While we wouldn't say that the UK is often blessed with sweltering temperatures, it's safe to say that when the sun does decide to come out to play, it can get hot. And while working from a sun lounger in the garden and sipping pints in your local beer garden are dreamy with a capital D, getting to sleep during hot weather isn't quite as fun.
In fact, getting to sleep during a heatwave is horrible. Because it's rarely very hot in the UK, our houses generally aren't equipped with air conditioning to ease the sweltering pain – unlike that villa you book on Airbnb every summer in Spain. The lack of air conditioning can make it hard to get good quality sleep, as you fidget all night long, shrugging off the duvet and trying desperately to avoid the sticky person next to you, if you share a bed.
So, what can you actually do to help? You've probably tried opening the windows wide, switching to lighter bedsheets or sleeping naked in a bid to get some comfort during hot nights but, actually, sleep experts don't actually recommend doing the latter.
Why shouldn't you sleep naked when it's hot?
"It can be tempting to sleep with no clothes on to keep yourself cool, but this may worsen your sleep," says Julius Patrick, Lead Sleep Physiologist at Bupa’s Cromwell Hospital. "When you sleep naked, sweat actually collects on the body and then remains there," he adds.
What should you be wearing to sleep in during a heatwave?
Patrick suggests wearing "light bedclothes" during warmer nights. "If you’re wearing light clothes to sleep in, it soaks up any sweat you have, which can cool you down," he says. So while putting on a layer might feel like the last thing you want to do when you're literally pulsating with heat, it seems it'll be for the greater good. Also, as Patrick reminds us: "However hot it is when you drift off, remember your body temperature will drop during the night."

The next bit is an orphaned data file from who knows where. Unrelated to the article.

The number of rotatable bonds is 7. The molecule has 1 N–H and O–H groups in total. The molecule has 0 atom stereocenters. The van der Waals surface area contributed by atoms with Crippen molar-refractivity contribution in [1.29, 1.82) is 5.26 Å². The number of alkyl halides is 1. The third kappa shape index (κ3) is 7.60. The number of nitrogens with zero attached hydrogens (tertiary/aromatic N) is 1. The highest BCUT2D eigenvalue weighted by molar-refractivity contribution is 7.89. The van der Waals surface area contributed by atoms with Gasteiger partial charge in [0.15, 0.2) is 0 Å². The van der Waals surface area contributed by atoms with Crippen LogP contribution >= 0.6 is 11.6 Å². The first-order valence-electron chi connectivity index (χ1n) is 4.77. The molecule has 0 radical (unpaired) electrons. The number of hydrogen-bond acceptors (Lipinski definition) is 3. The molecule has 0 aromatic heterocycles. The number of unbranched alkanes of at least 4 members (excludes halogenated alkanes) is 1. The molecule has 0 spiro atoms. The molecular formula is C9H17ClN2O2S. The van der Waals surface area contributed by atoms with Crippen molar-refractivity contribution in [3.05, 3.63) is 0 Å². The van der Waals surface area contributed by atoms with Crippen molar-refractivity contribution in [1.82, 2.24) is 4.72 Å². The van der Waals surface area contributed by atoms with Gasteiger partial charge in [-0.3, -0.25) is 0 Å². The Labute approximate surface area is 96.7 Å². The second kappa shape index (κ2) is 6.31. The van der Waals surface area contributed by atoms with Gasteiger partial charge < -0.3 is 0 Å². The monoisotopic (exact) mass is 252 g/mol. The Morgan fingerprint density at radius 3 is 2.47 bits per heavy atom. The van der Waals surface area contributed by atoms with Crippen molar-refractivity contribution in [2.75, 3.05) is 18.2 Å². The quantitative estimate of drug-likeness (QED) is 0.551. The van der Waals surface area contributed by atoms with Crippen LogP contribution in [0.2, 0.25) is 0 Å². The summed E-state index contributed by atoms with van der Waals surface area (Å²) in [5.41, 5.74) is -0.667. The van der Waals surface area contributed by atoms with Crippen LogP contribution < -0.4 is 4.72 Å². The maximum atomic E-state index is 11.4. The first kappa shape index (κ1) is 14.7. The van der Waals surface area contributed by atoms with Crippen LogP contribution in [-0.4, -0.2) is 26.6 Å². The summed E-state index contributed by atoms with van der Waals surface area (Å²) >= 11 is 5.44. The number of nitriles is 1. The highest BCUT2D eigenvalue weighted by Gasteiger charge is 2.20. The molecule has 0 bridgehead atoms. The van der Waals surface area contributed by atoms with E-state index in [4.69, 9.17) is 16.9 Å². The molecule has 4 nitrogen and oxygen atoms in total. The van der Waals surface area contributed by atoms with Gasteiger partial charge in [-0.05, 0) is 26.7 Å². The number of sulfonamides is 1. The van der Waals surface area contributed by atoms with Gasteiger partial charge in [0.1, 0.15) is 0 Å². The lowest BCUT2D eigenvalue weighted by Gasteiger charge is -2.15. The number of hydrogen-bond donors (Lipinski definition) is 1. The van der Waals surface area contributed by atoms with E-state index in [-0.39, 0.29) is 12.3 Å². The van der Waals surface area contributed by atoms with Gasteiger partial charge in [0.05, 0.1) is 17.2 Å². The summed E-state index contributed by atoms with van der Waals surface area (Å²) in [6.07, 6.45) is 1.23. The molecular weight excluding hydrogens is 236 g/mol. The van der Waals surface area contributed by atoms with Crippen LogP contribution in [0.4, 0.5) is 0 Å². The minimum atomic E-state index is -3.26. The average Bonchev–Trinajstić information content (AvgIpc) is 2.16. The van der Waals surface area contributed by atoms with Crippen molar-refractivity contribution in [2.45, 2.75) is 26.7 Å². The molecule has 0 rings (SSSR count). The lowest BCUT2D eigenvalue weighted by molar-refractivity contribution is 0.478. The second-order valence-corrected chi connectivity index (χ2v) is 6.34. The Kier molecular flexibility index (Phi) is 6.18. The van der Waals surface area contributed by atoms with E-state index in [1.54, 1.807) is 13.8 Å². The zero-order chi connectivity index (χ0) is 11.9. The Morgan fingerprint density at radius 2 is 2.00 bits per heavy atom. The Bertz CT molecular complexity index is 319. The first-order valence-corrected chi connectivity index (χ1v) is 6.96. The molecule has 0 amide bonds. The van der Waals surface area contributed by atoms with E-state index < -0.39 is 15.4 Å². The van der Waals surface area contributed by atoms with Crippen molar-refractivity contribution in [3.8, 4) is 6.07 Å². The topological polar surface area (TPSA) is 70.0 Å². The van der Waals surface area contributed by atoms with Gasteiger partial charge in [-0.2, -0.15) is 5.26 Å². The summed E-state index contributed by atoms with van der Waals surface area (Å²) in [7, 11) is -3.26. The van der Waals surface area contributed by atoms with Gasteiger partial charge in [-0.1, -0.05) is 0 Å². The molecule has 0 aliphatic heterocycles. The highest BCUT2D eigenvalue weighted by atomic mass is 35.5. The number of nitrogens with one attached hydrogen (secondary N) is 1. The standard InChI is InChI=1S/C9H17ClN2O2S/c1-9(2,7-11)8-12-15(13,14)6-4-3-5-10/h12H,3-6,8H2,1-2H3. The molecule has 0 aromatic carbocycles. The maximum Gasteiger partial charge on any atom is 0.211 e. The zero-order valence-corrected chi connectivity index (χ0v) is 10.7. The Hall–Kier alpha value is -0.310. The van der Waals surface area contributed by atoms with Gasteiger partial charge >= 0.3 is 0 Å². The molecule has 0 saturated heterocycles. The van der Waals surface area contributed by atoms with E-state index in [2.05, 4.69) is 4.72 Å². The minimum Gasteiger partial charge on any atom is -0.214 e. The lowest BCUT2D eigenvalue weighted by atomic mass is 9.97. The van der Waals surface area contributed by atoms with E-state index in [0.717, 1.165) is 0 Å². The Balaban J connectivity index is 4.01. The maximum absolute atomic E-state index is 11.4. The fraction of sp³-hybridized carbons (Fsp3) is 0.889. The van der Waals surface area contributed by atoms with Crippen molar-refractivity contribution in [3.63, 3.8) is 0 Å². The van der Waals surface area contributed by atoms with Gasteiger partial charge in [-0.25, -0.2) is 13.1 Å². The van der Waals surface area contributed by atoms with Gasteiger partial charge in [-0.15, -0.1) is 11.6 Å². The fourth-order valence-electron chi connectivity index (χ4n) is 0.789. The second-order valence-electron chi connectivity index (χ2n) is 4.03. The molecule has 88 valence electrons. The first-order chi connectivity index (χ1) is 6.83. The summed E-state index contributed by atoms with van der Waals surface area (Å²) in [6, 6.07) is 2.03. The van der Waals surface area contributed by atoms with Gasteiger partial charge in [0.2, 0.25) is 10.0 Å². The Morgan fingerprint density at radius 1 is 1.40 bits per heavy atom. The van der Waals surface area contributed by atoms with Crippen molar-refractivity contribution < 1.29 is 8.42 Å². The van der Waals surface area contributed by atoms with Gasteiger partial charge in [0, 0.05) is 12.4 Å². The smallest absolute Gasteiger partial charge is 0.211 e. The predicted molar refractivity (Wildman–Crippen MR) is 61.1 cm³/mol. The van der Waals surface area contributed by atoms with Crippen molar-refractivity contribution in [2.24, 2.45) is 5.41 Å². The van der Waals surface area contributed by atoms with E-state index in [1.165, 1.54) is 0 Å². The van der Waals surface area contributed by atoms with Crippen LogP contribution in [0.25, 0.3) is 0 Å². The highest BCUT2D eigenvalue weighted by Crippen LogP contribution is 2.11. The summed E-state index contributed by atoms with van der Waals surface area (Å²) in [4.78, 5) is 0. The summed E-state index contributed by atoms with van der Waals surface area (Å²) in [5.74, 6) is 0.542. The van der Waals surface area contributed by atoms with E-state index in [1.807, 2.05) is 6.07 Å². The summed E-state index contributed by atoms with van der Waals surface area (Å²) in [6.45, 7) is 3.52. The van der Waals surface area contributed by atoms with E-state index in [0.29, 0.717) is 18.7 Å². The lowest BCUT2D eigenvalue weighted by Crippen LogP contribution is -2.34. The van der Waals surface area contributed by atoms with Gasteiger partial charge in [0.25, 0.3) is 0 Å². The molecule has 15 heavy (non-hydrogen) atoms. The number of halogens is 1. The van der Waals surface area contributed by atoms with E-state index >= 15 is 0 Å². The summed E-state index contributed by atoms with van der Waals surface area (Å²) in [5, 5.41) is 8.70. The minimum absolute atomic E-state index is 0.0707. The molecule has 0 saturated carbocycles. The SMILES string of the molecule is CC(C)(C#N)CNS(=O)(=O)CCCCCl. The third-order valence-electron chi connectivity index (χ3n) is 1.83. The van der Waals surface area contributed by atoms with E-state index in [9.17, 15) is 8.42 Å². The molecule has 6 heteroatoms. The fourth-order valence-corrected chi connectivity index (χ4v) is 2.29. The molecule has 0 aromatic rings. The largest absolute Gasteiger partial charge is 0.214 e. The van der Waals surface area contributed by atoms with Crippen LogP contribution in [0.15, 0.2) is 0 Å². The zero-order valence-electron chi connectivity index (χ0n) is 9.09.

How else can you keep your bedroom cool in summer?
The key to managing sleep during a heatwave is to keep your room as cool as possible. Patrick suggests closing the curtains or blinds in your bedroom all day to keep the sun out. "If it’s warmer inside than outside, you can also open all of the windows before you get into bed to create a breeze before you get your head down. This should bring down the room temperature slightly to make it easier to fall asleep," he suggests.
Will ditching the duvet help you to sleep better?
Patrick does advice reducing your bedding when it's hot – nobody needs a 10 tog duvet when the temperatures are soaring – but he doesn't suggest ditching it altogether. "Keep covers handy," says the sleep physiologist. "Thin cotton sheets will absorb sweat."
For a good night's sleep, Patrick also recommends taking a shower around half an hour before bed. "A quick rinse before bed can help you cool down, and it doesn’t have to be a cold shower. Some people find a hot shower or bath can help as this drops the core body temperature, helping to promote faster and deeper sleep," says Patrick.
Happy warm weather sleeping, one and all.
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